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Burma Rejects Tutu & Havel Remarks On Regime

Burma Rejects Tutu & Havel Remarks On Regime


by Richard S. Ehrlich

BANGKOK, Thailand -- Burma has condemned former Czech president Vaclav Havel and South Africa's retired archbishop Desmond Tutu for demanding UN intervention into "absurd" allegations of forced labor, torture, opium production, child soldiers and mass rape.

Burma's unelected military regime also criticized U.S.-based DLA Piper Rudnick Gray Cary, a legal services company, for helping Havel, and Nobel Peace Prize laureate Tutu, publish their 70-page document titled, "Threat to the Peace: A Call for the UN Security Council to Act in Burma."

"There is no basis whatsoever to its claims," the foreign ministry said in a 1,270-word statement in the government-controlled New Light of Myanmar newspaper on Friday (Sept. 3).

Burma is mainland Southeast Asia's biggest country and is also known as Myanmar.

"Myanmar has on several occasions officially denounced those allegations that it engages in rape, forced labor, child soldiers, refugees' outflow, forced relocation, etc.," the foreign ministry said.

"The truth is that the government does not condone human rights violations, and is in fact the guarantor of human rights in the country. The accusations are at times absurd."

Burma blamed an unidentified non-governmental organization (NGO) for wrongly alleging "that as many as 70,000 children have been forcibly recruited into the army."

Rather than tolerate opium and heroin production, Burma was able to "declare opium-free zones in the country," the foreign ministry said.

All of the report's allegations were "based on misinformation by a few remaining insurgents, and foreign-funded expatriates," it said -- a veiled dig at the U.S., Britain and other countries financially aiding dissidents who have fled Burma.

Havel and Tutu called on the United Nations Security Council to intervene immediately in Burma to allow a democratically elected government take power.

Their Sept. 19 report compares Burma's human rights record with seven other nations where the Security Council intervened -- including Sierra Leone, Afghanistan and Haiti -- and said Burma's case was much worse.

Washington also wants the UN Security Council to pressure Burma to release Aung San Suu Kyi and more than 1,000 other political prisoners struggling for democracy.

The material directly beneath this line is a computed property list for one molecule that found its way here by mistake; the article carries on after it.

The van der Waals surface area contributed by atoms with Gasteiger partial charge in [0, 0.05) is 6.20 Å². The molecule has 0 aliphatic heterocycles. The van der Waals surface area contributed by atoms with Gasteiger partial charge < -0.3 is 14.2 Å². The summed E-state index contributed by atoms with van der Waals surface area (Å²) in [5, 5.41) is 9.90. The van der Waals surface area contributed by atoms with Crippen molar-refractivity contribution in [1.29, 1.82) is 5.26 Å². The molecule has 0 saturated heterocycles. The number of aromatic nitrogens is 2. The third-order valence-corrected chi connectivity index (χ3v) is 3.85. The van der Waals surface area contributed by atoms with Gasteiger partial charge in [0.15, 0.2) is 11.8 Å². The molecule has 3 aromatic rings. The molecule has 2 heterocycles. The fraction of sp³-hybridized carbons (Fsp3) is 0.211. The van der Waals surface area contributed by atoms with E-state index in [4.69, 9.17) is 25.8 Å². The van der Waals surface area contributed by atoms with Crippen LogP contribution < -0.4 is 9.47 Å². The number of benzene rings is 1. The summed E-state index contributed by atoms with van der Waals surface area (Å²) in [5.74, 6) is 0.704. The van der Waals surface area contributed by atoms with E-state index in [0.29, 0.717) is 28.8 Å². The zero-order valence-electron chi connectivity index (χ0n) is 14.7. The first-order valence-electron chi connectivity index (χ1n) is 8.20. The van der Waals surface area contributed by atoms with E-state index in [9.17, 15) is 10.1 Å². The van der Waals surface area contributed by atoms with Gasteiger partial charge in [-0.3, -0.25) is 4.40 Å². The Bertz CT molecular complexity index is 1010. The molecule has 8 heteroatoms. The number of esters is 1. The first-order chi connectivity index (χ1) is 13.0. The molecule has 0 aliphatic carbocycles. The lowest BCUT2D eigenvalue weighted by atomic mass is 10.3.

Mrs. Suu Kyi, 60, is the world's only Nobel Peace Prize laureate in detention, and has spent much of the past 16 years under house arrest.

In 1990, her National League for Democracy party won a landslide election victory, scoring more than 80 percent of parliament's seats.

But the military barred them from taking power, and shredded the ballots.

Burma has never been on the Security Council's agenda. It was uncertain whether America could muster enough support to place it in the dock.

China is Burma's closest ally and was expected to block any UN intervention. Russia would probably do likewise.

Burma also enjoys lucrative commercial relations with Thailand, Malaysia, Singapore, India and other nations, which allow the regime to survive international economic sanctions imposed by America and the European Union.

Burma, ruled by the military since 1962, is among the world's worst abusers of human rights, according to London-based Amnesty International, the U.S. State Department and other monitors.

In January, U.S. Secretary of State Condoleezza Rice named Burma as one of the "outposts of tyranny" which must be challenged, along with Cuba, Belarus and Zimbabwe.

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Richard S. Ehrlich, a freelance journalist who has reported news from Asia for the past 27 years, is co-author of the non-fiction book, "HELLO MY BIG BIG HONEY!" -- Love Letters to Bangkok Bar Girls and Their Revealing Interviews. His web page is www.geocities.com/asia_correspondent/


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